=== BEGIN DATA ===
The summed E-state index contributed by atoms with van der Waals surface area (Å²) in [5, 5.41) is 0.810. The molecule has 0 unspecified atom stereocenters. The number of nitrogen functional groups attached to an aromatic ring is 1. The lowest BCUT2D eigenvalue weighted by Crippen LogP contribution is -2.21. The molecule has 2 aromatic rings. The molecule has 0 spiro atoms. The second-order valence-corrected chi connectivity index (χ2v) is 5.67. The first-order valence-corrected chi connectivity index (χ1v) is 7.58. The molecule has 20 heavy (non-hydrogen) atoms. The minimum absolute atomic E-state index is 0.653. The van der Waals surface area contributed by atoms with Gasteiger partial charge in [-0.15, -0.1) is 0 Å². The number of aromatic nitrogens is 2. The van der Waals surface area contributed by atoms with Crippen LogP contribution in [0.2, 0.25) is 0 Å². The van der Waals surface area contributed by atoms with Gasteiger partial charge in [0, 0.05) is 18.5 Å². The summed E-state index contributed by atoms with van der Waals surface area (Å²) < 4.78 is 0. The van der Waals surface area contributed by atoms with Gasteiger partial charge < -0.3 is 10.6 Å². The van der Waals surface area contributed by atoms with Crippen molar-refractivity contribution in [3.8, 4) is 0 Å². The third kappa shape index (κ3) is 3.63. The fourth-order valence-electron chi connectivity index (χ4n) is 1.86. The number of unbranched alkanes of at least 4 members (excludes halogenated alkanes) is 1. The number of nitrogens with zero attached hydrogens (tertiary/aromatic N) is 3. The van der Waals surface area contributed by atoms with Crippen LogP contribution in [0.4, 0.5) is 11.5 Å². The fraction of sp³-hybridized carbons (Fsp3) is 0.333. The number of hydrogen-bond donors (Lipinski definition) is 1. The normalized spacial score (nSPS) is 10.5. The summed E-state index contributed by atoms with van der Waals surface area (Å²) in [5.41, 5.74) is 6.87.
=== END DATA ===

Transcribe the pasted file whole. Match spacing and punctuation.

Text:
The summed E-state index contributed by atoms with van der Waals surface area (Å²) in [5, 5.41) is 0.810. The molecule has 0 unspecified atom stereocenters. The number of nitrogen functional groups attached to an aromatic ring is 1. The lowest BCUT2D eigenvalue weighted by Crippen LogP contribution is -2.21. The molecule has 2 aromatic rings. The molecule has 0 spiro atoms. The second-order valence-corrected chi connectivity index (χ2v) is 5.67. The first-order valence-corrected chi connectivity index (χ1v) is 7.58. The molecule has 20 heavy (non-hydrogen) atoms. The minimum absolute atomic E-state index is 0.653. The van der Waals surface area contributed by atoms with Gasteiger partial charge in [-0.15, -0.1) is 0 Å². The number of aromatic nitrogens is 2. The van der Waals surface area contributed by atoms with Crippen LogP contribution in [0.2, 0.25) is 0 Å². The van der Waals surface area contributed by atoms with Gasteiger partial charge in [0, 0.05) is 18.5 Å². The summed E-state index contributed by atoms with van der Waals surface area (Å²) < 4.78 is 0. The van der Waals surface area contributed by atoms with Gasteiger partial charge < -0.3 is 10.6 Å². The van der Waals surface area contributed by atoms with Crippen molar-refractivity contribution in [3.8, 4) is 0 Å². The third kappa shape index (κ3) is 3.63. The fourth-order valence-electron chi connectivity index (χ4n) is 1.86. The number of unbranched alkanes of at least 4 members (excludes halogenated alkanes) is 1. The number of nitrogens with zero attached hydrogens (tertiary/aromatic N) is 3. The van der Waals surface area contributed by atoms with Crippen LogP contribution in [0.4, 0.5) is 11.5 Å². The fraction of sp³-hybridized carbons (Fsp3) is 0.333. The number of hydrogen-bond donors (Lipinski definition) is 1. The normalized spacial score (nSPS) is 10.5. The summed E-state index contributed by atoms with van der Waals surface area (Å²) in [5.41, 5.74) is 6.87.